Prior studies have examined the effects of victim resistance and type of assault (attempted or completed) on perceptions of adult rape cases. However, research has not yet tested whether these findings extend to verdicts rendered in child rape cases, nor has research focused on how perceptions of victim and defendant characteristics in child rape cases may contribute to legal decision-making. In the present study, a 2 (attempted or completed sexual assault) x 3 (victim resistance: verbal-only, verbal with outside interruption, or physical) x 2 (participant sex) between-participant design was used to assess legal decision-making involving a hypothetical criminal case of child rape, with a six-year-old female victim and a 30-year-old male perpetrator. Three-hundred and thirty-five participants read a criminal trial summary and answered questions about the trial, the victim, and the defendant. Results revealed that: (a) when a victim physically resisted, compared to verbally resisted, more guilty judgments were rendered, (b) when the victim physically resisted, higher ratings for aggregated factors for Victim Credibility and Negative Perceptions of the Defendant were given, leading to more guilty verdicts, and (c) female participants were more likely than male participants to render a guilty verdict. No differences in verdict rendered between the verbal with interruption (e.g., knocking on door) and verbal-only conditions were found, nor did type of assault lead to differences in verdict rendered. Implications for child sexual assault cases and the courtroom, as well as implications for practitioners, are provided.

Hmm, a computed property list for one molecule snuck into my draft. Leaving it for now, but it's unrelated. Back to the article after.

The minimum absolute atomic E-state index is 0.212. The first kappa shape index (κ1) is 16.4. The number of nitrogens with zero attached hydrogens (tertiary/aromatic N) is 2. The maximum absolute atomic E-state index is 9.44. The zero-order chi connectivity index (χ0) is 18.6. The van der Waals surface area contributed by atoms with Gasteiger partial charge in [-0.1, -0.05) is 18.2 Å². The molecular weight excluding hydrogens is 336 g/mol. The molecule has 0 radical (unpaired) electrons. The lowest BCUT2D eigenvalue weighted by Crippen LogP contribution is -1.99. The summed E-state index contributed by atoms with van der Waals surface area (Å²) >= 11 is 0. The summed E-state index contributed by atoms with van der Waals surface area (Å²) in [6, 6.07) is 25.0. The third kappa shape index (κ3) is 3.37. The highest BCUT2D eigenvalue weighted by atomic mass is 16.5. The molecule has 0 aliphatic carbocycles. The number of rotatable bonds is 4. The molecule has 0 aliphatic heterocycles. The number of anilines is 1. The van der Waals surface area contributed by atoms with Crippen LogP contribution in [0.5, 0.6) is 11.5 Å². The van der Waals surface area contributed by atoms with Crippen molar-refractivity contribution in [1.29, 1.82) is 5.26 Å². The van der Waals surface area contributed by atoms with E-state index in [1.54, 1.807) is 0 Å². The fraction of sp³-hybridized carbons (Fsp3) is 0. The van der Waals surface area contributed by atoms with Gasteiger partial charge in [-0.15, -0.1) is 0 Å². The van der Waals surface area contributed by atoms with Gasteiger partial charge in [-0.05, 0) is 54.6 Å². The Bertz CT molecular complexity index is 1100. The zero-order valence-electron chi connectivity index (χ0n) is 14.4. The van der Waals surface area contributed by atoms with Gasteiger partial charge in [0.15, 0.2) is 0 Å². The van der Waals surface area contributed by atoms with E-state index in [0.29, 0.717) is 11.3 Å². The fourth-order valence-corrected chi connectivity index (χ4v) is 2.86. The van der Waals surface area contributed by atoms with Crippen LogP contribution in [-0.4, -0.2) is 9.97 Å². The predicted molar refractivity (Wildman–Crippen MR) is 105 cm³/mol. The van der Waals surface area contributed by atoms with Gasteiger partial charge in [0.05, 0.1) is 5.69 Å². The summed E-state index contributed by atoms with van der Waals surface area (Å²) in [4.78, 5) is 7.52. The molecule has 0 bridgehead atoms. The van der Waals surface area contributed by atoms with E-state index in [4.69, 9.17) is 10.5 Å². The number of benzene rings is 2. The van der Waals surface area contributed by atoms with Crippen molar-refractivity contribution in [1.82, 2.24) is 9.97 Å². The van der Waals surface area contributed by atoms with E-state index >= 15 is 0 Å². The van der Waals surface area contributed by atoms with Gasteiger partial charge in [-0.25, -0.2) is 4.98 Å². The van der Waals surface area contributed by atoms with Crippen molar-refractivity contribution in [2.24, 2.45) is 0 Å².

|Number of pages||20|
|Journal||Journal of Child Sexual Abuse|
|State||Published - 2023|
Bibliographical noteFunding Information:
The author(s) reported there is no funding associated with the work featured in this article.
© 2023 Taylor & Francis.
- Child victim
- hypothetical criminal case
- legal decision-making
- sexual assault
ASJC Scopus subject areas
- Pediatrics, Perinatology, and Child Health
- Pathology and Forensic Medicine
- Clinical Psychology
- Psychiatry and Mental health